Skip to content

North Shore Numb Bums invite community to Plunge for Purpose

The water is only about 6 C, but the event will warm hearts
North Shore Numb Bums members Kelly Lavallie, Nicole McLeod and Gillian Lustig take a quick cold plunge off West Vancouver’s Dundarave Beach. The group is inviting the community to “Plunge for Purpose” to benefit the Harvest Project Dec. 23, 2023. | Paul McGrath / North Shore News

They’re about to freeze their buns off for a good cause.

The Numb Bums, a group of North Shore residents who go to the waters off Dundarave Beach for weekly “cold plunges,” is inviting the wider community to come join them for a chilly dip on Saturday.

“I can promise you, there’s going to be spirit,” said Nicole McLeod, Numb Bums member and organizer of the Plunge for Purpose.

Beyond the extremely cold tushes though, the Numb Bums have a goal of raising some extremely cold cash for the Harvest Project, the North Shore non-profit that has been offering a “hand up” for the last 30 years.

More than assistance with food and rent, the Harvest Project uses a client care model that looks at people in need of help holistically and aims to address areas of concern across their lives with monthly check-ins and support.

“There’s a connection that’s made there,” McLeod said. “Their offerings seem like a mile deep versus just a mile wide.”

McLeod said they chose the Harvest Project, in part, because of the stories her husband, who is a Lions Gate Hospital doctor, brings home about patients suffering ill health, exacerbated by poverty.

“Really good people in our community who are jobless, they’re about to be evicted or they don’t even have food,” she said. “This is all day long. And so I couldn’t un-hear that.”

With Christmas coming, the Numb Bums wanted to leverage a few moments of discomfort in the water to help their neighbours across the North Shore, McLeod said.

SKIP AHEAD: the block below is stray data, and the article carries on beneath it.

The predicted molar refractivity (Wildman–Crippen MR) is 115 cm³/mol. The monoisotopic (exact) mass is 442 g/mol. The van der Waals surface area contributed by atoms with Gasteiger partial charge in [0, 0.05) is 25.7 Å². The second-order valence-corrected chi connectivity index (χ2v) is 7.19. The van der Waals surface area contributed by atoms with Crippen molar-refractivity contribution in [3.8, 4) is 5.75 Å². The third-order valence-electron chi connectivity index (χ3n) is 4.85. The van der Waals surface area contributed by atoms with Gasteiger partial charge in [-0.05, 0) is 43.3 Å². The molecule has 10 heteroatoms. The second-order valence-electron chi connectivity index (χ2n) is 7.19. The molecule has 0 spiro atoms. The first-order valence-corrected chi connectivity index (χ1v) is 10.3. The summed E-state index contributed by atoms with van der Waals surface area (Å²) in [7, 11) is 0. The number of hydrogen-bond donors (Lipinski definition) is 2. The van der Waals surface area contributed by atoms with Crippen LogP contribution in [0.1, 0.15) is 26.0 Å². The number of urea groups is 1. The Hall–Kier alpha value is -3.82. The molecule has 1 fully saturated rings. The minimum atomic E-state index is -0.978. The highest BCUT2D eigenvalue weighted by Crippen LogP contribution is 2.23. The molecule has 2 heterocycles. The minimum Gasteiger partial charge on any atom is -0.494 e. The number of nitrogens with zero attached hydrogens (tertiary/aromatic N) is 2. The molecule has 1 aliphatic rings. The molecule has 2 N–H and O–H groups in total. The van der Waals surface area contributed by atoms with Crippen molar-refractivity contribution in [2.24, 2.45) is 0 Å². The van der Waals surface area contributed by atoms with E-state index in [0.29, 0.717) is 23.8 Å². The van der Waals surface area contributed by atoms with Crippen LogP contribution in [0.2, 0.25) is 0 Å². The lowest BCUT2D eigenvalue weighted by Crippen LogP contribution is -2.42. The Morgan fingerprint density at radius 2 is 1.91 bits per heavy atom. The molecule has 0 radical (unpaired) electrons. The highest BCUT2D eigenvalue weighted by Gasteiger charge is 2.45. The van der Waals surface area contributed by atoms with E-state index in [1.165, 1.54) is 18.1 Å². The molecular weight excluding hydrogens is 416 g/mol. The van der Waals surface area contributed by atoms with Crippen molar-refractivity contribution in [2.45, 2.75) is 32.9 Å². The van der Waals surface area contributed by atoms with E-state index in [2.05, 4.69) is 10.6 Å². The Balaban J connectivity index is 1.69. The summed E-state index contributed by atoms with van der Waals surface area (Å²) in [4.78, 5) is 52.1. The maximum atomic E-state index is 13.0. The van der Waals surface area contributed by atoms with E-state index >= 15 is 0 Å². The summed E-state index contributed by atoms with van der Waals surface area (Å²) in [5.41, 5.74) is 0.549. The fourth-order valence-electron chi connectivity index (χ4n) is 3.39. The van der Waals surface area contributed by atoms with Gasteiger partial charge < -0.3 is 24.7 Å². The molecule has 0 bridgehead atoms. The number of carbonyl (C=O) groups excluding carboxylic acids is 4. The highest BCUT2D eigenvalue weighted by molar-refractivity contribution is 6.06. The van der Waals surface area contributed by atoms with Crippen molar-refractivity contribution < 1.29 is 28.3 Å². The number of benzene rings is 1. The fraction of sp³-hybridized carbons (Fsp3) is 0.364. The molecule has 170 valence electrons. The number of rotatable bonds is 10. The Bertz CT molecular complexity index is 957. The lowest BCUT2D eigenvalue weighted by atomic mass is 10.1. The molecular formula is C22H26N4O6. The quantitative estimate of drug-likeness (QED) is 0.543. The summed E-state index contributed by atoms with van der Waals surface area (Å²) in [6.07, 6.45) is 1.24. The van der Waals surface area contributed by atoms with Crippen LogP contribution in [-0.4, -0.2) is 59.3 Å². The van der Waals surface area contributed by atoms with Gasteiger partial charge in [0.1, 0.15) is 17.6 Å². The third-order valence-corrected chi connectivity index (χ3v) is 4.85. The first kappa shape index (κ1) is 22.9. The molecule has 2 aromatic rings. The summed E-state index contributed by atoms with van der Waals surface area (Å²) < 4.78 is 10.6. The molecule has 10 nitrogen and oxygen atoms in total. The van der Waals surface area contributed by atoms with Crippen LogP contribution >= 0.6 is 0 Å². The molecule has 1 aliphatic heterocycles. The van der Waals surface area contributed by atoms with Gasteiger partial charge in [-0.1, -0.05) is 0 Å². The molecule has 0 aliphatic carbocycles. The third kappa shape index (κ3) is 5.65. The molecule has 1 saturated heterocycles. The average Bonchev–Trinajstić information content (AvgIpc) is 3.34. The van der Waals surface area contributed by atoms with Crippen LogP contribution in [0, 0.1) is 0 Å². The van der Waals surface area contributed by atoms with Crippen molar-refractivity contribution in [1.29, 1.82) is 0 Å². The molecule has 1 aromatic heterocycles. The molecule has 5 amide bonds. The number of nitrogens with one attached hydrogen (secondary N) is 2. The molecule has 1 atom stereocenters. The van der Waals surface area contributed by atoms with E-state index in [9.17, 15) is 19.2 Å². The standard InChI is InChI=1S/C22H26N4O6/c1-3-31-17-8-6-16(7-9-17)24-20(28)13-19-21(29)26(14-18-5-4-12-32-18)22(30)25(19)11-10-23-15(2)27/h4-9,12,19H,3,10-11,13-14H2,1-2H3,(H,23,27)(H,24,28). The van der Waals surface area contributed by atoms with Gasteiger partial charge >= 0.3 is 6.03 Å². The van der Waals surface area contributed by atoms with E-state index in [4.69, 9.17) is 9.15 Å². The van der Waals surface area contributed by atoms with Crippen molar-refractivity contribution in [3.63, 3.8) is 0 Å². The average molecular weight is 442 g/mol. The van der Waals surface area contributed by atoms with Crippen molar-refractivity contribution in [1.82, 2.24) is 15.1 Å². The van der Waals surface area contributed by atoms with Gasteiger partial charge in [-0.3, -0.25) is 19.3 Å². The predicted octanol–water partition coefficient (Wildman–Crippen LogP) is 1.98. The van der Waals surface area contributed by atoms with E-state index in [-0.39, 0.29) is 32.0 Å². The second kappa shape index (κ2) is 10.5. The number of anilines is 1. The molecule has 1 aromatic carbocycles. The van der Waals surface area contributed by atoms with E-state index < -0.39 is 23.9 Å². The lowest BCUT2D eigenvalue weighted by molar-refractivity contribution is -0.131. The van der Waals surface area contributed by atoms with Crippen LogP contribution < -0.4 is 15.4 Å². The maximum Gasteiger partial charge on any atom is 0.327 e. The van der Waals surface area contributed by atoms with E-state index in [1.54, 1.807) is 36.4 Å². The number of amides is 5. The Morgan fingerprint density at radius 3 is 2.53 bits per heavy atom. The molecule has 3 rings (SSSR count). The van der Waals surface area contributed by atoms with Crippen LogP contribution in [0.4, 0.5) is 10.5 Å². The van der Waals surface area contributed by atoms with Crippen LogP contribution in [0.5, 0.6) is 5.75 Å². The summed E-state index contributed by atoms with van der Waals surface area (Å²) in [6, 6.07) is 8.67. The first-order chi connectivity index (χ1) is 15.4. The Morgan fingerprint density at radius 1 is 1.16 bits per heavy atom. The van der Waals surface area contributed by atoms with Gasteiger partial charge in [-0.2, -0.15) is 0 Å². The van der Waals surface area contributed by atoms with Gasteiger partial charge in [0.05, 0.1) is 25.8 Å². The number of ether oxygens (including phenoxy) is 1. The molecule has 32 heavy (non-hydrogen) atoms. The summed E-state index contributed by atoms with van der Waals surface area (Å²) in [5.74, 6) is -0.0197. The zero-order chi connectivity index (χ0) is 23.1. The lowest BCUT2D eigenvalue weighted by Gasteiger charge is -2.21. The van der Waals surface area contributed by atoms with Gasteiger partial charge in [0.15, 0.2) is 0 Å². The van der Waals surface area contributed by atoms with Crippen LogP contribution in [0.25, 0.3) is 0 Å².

As of Monday, the Plunge for Purpose campaign had raised $11,500 toward their target of $20,000.

McLeod said they are hoping to draw a big crowd including those with a desire to join them in the inlet as well as those who just want to support from the beach.

While there’s no question that jumping in Burrard Inlet, which has an average temperature of about 6 C at this time of year, is a shock to the system, McLeod noted there is a growing body of evidence that cold plunges provide both physical and mental health benefits.

Her group’s members report better circulation, hormone regulation, boosted metabolism, clearer skin and better moods.

McLeod, a registered clinical counsellor, said she routinely advises her clients to try it out for themselves. Those with the courage to follow through reap the rewards, she added.

“When you do something really, really hard and really scary and it’s uncomfortable as well, you just instantly grow,” she said. “It’s like a long slow release of dopamine. Everybody says they constantly feel better and better as the day unfolds.”

The Plunge for Purpose takes place at Dundarave Beach on Saturday at 11 a.m. Plunging with a group is always easier than plunging alone, McLeod said.

To donate to the campaign, search “Plunge for Purpose” at

“Every little bit counts,” she said. “There’s a ripple effect.”